Case law about spoliation of workstations, email, and accounting data is already well documented, but decisions around mobile device preservation are starting to take center stage. In the matter of Christou v. Beatport, LLC (D. Colo. Jan. 23, 2013), Defendant failed to preserve text messages on an iPhone that allegedly was lost or stolen approximately eight months after preservation letters were exchanged. Defendant maintained that sanctions were not warranted because no relevant text messages existed on the device, a point which Plaintiff dismissed because there was no indication “…that defense counsel reviewed [Defendant’s] text messages and determined that they contained nothing of relevance.” Although Judge R. Brooke Jackson did not grant an adverse jury instruction, spoliation sanctions were warranted and Plaintiffs would be allowed to produce the legal hold letter at trial and argue “whatever inference they hope the jury will draw.”
In a more recent matter, Judge Francisco A. Besosa delivered an adverse inference instruction in the matter of Calderon v. Corporacion Puertorrique a de Salud (D.P.R. Jan. 16, 2014) for the “conscious abandonment of potentially useful evidence.” The evidence in question in this harassment and discrimination case was a series of SMS messages and emails between the plaintiff and the alleged harasser. Defendants argued that Plaintiff’s admission that some of the communications had been deleted, while others were, warranted case dismissal. Defendants were able to preserve and produce communications among the parties that Plaintiffs also should have preserved and produced, but did not. Although Judge Besosa concluded that spoliation by Plaintiffs was not “particularly egregious or extreme,” he did note that after spoliation is determined, “…the Court enjoys considerable discretion over whether to sanction the offending party.”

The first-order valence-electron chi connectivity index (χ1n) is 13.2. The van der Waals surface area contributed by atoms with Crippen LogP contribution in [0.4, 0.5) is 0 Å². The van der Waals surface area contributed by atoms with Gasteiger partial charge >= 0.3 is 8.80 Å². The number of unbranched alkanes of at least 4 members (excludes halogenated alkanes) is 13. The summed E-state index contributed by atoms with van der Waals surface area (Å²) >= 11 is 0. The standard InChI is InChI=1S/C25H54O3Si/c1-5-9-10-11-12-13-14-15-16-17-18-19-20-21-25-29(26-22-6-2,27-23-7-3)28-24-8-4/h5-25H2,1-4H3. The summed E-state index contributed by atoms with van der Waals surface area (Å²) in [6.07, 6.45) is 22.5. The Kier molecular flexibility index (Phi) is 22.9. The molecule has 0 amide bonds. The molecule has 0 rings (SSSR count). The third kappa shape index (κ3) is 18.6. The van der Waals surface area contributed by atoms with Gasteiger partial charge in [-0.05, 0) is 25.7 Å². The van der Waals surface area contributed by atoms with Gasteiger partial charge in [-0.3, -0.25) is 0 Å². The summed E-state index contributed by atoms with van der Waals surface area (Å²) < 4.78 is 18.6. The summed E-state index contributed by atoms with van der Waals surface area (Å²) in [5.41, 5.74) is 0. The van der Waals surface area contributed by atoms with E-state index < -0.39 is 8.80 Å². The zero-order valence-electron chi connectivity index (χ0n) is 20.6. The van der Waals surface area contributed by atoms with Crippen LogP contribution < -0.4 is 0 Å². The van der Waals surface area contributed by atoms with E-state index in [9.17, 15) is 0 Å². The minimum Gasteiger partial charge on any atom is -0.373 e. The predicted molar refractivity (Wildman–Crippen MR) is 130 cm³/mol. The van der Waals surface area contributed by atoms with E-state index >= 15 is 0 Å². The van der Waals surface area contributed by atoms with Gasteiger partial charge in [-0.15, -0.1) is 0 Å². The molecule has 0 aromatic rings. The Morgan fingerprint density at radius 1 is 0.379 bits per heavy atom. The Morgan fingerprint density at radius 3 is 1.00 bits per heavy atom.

Implementing a Mobile Device Management Policy
These cases alone justify the creation of a mobile device management (MDM) policy and incident response plan well in advance of litigation or regulatory events. Together, they establish that electronic communications of all kinds are considered accessible by the courts and will not be afforded certain expectations of privacy. Prior to enacting a mobile device management policy, an organization must know exactly what devices it has, or will have, in order to better understand the hurdles unique to each manufacturer or operating system. Consider the following storage systems, retention schemes, deleted item recovery options, and preservation options for some of today’s most popular mobile devices when formulating a mobile device management strategy or responding to a preservation trigger.
Method of SMS/MMS/Chat Storage: Apple devices such as the iPhone and iPad employ variations of the Apple Darwin operating system which was later branded as the “iPhone OS” and ultimately shortened to simply “iOS.” Apple devices currently store text message information inside a special-purpose SQLite database appropriately named “SMS.db.”5 When iOS 5 emerged in 2011, Apple added a special iOS-to-iOS messaging feature called iMessage. Although iMessages do not transmit via the Short Message Service (SMS) protocol, iMessages are also stored within the SMS.db structure.